Please sir, may I have some more?

To: Hank P.

CC: US Congress

BCC: US Taxpayers

Subject: Financial Crisis


Dear Hank,

My balance sheet is starting to look like an investment bank as my debt to equity ratio dives into negative territory, because the market value of my assets is neither higher than the historical cost nor the leverage used to purchase them.  I have invested heavily in human capital through education generating some additional long-term liabilities with no recognizable intangible asset as these costs are expensed as incurred.  However, I am sure you understand that my current dilemma is mostly due to the under-exuberance in the current market and not a fundamental change in the intrinsic value of my personal enterprise.

I know it seems my main street issues are miniscule compared to those you are dealing with on Wall Street, but really they are the same issues with scale being the main difference.  I will not get rewarded or even have a safety net for the poor decision making I have exhibited leading to my negative cash flow, and I will learn to make better decisions next time.  Regardless of scale, this is the lesson of the free market.

Finally it was interesting to see how your financial emergency turned into an oinking good time on capital hill as they padded an extra 15% onto your already generous figure to raise the votes needed for passage.  I guess these are just some ‘brokerage fees’ needed to get the deal done.  I am sure my grandchildren will look back on this event fondly when they are still trying to make the interest payments on an increasing Federal debt load and still have enough money for the freeloader programs.

Thanks for your consideration,

Personally upside down taxpayer that’s not getting bailed out

Charting Value

One of my teachers told me to draw a picture to better understand a problem.  So this crude chart is my attempt at making an economic depiction of the value pricing proposition compared to the hourly billing model.  Your service generally has a set value to the client, which is the maximum price they are willing to pay for your work.  If your price is based on hours worked as shown by line P, then as your hours increase, your price increases according to the rate.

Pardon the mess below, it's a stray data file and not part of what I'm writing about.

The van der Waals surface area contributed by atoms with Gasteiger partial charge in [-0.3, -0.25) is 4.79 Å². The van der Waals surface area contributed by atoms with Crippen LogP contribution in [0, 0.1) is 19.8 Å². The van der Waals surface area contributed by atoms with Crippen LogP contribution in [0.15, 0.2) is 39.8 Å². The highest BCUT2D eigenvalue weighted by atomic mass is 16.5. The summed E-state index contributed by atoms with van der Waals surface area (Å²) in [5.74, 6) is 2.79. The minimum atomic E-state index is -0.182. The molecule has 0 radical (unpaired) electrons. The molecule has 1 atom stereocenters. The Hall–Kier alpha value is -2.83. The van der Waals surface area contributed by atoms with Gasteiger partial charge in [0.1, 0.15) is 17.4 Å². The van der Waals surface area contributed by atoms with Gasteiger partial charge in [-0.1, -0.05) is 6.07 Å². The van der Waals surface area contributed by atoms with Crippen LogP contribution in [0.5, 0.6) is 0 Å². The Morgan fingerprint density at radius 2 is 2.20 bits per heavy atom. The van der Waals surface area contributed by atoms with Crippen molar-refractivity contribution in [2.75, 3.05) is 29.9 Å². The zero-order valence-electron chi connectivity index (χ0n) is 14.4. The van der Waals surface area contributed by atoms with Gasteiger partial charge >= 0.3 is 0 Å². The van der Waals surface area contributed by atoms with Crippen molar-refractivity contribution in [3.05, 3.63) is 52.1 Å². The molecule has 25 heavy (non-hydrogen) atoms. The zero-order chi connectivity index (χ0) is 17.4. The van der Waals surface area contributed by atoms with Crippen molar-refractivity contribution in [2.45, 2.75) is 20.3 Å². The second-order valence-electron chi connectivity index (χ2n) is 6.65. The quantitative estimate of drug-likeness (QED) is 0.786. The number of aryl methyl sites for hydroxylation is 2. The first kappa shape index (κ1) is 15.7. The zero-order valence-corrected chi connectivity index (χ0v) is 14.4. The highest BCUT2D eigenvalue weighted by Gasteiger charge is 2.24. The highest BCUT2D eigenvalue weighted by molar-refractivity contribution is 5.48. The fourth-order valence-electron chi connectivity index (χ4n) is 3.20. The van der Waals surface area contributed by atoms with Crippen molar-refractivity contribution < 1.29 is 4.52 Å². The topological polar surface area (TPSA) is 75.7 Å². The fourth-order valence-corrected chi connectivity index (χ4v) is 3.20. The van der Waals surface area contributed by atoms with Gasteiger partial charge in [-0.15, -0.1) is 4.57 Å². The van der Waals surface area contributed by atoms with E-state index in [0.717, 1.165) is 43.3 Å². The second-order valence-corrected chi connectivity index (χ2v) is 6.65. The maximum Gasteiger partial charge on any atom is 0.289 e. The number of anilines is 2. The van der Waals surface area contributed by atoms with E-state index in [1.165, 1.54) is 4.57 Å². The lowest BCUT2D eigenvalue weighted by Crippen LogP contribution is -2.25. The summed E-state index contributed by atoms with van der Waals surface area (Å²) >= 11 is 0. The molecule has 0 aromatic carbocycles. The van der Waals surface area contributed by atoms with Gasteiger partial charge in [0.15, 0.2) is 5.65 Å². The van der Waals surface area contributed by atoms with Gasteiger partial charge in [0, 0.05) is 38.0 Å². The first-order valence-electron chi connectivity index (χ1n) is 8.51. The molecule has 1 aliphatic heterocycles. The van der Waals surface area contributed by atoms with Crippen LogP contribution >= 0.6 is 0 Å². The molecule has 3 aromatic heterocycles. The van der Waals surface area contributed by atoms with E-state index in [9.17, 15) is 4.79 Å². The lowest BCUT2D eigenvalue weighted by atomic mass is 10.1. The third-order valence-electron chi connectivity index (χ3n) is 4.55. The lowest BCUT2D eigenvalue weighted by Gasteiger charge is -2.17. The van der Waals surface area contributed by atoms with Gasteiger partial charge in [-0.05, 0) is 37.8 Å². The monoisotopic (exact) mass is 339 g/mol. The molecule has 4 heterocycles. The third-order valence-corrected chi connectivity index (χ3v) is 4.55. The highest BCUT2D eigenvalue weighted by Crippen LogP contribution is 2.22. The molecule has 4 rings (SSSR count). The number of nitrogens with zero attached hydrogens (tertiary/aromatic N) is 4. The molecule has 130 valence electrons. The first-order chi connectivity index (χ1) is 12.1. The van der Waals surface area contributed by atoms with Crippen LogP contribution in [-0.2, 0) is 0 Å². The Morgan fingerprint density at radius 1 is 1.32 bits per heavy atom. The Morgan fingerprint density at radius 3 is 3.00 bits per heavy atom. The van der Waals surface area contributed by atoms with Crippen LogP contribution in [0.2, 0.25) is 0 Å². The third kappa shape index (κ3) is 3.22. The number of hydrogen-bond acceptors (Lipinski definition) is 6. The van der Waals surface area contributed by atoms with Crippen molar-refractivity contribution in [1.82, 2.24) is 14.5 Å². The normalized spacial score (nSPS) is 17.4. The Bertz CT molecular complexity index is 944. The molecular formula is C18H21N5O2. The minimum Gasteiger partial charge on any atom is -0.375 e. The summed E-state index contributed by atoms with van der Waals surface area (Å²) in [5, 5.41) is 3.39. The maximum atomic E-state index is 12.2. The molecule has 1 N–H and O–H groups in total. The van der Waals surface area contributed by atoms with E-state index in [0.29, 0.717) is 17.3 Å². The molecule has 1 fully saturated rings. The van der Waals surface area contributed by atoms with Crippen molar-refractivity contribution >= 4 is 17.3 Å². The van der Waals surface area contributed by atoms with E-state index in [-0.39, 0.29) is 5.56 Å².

So long as your total hours keep your price under the value line, you will easily collect what you bill, as the client knows they would have paid more and feel they have received your services at a discount to their value.  However, if your hours put you at a price point above the value line, the client will either pay grudgingly or attempt to negotiate back down to the value line.  If you are consistently over this value line, you will encounter haggling with clients who don’t want to pay your price.

If you are consistently under this value line, then you are always leaving money on the table that the client would have given to you if you had asked for it.  This scenario is why value pricing increases profitability.  The efficient service provider is punished in an hourly pricing model (same profit margin with less total revenue), but will be rewarded in a value based model with a higher profit margin and higher total revenue.

Good economics dictates that firms wish to maximize profit, not billable hours.  Be efficient, deliver great value, and make obscene profits by pricing for value.

America, we can’t handle the truth

I was amazed at the grilling Phil Gramm took for observing a fact about the American public.  Tossed under the bus so quick he hardly saw it coming at him.  The fact that Phil Gramm had to be tossed aside so quickly is a testament to the degree of truth in his comments.

The financial hardships being felt by Americans around the country are in no way comparable to those suffered during the great depression.  The metrics on our economy are not great right now (especially if you change the way we calculate a few things), but the wheels have not fallen off yet and we are not suffering a great detriment to our way of life.  Thus I agree that we are over-whining and under-solving with regards to the problems at hand.

We are told by financial advisers to diversify, but we have put all our transportation energy eggs in one basket, and those eggs and the basket come from countries that don’t care about us and may even harbor resentment and hostilities towards us.  We need to diversify our energy portfolio and not look for one magic bullet to solve all the problems.  In interests of national security, we should make sure that this diversification also leads to energy independence so that we can act for what is right in the world rather than for what keeps us moving.